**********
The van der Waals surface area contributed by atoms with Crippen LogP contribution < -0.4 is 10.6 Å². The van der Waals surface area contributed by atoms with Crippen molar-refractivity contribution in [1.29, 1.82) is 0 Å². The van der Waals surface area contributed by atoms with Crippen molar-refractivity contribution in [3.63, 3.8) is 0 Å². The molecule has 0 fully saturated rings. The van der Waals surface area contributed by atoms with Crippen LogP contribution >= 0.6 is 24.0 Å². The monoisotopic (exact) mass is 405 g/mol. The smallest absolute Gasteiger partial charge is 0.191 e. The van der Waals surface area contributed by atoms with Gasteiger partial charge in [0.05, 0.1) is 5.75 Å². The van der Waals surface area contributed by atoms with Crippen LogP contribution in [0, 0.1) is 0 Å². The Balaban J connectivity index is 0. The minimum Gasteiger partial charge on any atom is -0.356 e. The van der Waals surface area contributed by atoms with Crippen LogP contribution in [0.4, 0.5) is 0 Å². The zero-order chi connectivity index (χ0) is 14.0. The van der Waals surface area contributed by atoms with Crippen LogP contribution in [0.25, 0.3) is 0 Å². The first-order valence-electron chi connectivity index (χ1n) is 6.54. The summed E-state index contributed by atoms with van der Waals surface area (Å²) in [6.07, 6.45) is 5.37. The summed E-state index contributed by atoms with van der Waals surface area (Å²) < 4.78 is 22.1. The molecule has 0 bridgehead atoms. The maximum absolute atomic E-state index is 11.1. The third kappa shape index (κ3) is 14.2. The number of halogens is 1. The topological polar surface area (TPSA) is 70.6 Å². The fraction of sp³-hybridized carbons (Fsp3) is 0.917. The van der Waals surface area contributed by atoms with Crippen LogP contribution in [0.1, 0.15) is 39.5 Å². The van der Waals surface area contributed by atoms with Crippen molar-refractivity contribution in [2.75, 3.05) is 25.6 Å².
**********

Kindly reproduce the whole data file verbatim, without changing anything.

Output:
The van der Waals surface area contributed by atoms with Crippen LogP contribution < -0.4 is 10.6 Å². The van der Waals surface area contributed by atoms with Crippen molar-refractivity contribution in [1.29, 1.82) is 0 Å². The van der Waals surface area contributed by atoms with Crippen molar-refractivity contribution in [3.63, 3.8) is 0 Å². The molecule has 0 fully saturated rings. The van der Waals surface area contributed by atoms with Crippen LogP contribution >= 0.6 is 24.0 Å². The monoisotopic (exact) mass is 405 g/mol. The smallest absolute Gasteiger partial charge is 0.191 e. The van der Waals surface area contributed by atoms with Gasteiger partial charge in [0.05, 0.1) is 5.75 Å². The van der Waals surface area contributed by atoms with Crippen LogP contribution in [0, 0.1) is 0 Å². The Balaban J connectivity index is 0. The minimum Gasteiger partial charge on any atom is -0.356 e. The van der Waals surface area contributed by atoms with Crippen LogP contribution in [0.4, 0.5) is 0 Å². The zero-order chi connectivity index (χ0) is 14.0. The van der Waals surface area contributed by atoms with Crippen LogP contribution in [0.25, 0.3) is 0 Å². The first-order valence-electron chi connectivity index (χ1n) is 6.54. The summed E-state index contributed by atoms with van der Waals surface area (Å²) in [6.07, 6.45) is 5.37. The summed E-state index contributed by atoms with van der Waals surface area (Å²) < 4.78 is 22.1. The molecule has 0 bridgehead atoms. The maximum absolute atomic E-state index is 11.1. The third kappa shape index (κ3) is 14.2. The number of halogens is 1. The topological polar surface area (TPSA) is 70.6 Å². The fraction of sp³-hybridized carbons (Fsp3) is 0.917. The van der Waals surface area contributed by atoms with Crippen LogP contribution in [0.1, 0.15) is 39.5 Å². The van der Waals surface area contributed by atoms with Crippen molar-refractivity contribution in [2.75, 3.05) is 25.6 Å².